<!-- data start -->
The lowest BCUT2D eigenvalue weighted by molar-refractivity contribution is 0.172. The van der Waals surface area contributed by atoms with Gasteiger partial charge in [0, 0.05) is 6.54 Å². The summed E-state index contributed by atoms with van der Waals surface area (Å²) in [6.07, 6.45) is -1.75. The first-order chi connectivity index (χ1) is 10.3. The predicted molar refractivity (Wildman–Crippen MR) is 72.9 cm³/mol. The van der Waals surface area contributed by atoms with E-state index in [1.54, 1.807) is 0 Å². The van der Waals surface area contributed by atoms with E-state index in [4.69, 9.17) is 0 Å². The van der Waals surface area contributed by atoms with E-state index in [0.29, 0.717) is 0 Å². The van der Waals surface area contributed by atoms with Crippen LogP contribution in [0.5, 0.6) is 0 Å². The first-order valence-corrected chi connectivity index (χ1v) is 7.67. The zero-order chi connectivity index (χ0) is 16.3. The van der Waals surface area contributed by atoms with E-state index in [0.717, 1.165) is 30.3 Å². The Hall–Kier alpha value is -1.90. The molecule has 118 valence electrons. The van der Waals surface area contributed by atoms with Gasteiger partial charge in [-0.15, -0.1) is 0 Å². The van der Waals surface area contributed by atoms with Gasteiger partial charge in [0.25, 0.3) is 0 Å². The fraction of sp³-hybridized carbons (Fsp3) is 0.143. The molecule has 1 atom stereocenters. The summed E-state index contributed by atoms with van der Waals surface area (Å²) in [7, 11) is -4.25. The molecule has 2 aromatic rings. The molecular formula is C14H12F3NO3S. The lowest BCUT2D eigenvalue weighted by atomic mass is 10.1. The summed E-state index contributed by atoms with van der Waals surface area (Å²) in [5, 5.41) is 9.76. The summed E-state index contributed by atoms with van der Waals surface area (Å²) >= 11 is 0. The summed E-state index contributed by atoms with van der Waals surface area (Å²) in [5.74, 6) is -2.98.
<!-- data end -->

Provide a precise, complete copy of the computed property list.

The lowest BCUT2D eigenvalue weighted by molar-refractivity contribution is 0.172. The van der Waals surface area contributed by atoms with Gasteiger partial charge in [0, 0.05) is 6.54 Å². The summed E-state index contributed by atoms with van der Waals surface area (Å²) in [6.07, 6.45) is -1.75. The first-order chi connectivity index (χ1) is 10.3. The predicted molar refractivity (Wildman–Crippen MR) is 72.9 cm³/mol. The van der Waals surface area contributed by atoms with E-state index in [1.54, 1.807) is 0 Å². The van der Waals surface area contributed by atoms with E-state index in [4.69, 9.17) is 0 Å². The van der Waals surface area contributed by atoms with E-state index in [0.29, 0.717) is 0 Å². The van der Waals surface area contributed by atoms with Crippen LogP contribution in [0.5, 0.6) is 0 Å². The first-order valence-corrected chi connectivity index (χ1v) is 7.67. The zero-order chi connectivity index (χ0) is 16.3. The van der Waals surface area contributed by atoms with E-state index in [0.717, 1.165) is 30.3 Å². The Hall–Kier alpha value is -1.90. The molecule has 118 valence electrons. The van der Waals surface area contributed by atoms with Gasteiger partial charge in [-0.15, -0.1) is 0 Å². The van der Waals surface area contributed by atoms with Gasteiger partial charge in [0.25, 0.3) is 0 Å². The fraction of sp³-hybridized carbons (Fsp3) is 0.143. The molecule has 1 atom stereocenters. The summed E-state index contributed by atoms with van der Waals surface area (Å²) in [7, 11) is -4.25. The molecule has 2 aromatic rings. The molecular formula is C14H12F3NO3S. The lowest BCUT2D eigenvalue weighted by atomic mass is 10.1. The summed E-state index contributed by atoms with van der Waals surface area (Å²) in [5, 5.41) is 9.76. The summed E-state index contributed by atoms with van der Waals surface area (Å²) >= 11 is 0. The summed E-state index contributed by atoms with van der Waals surface area (Å²) in [5.74, 6) is -2.98.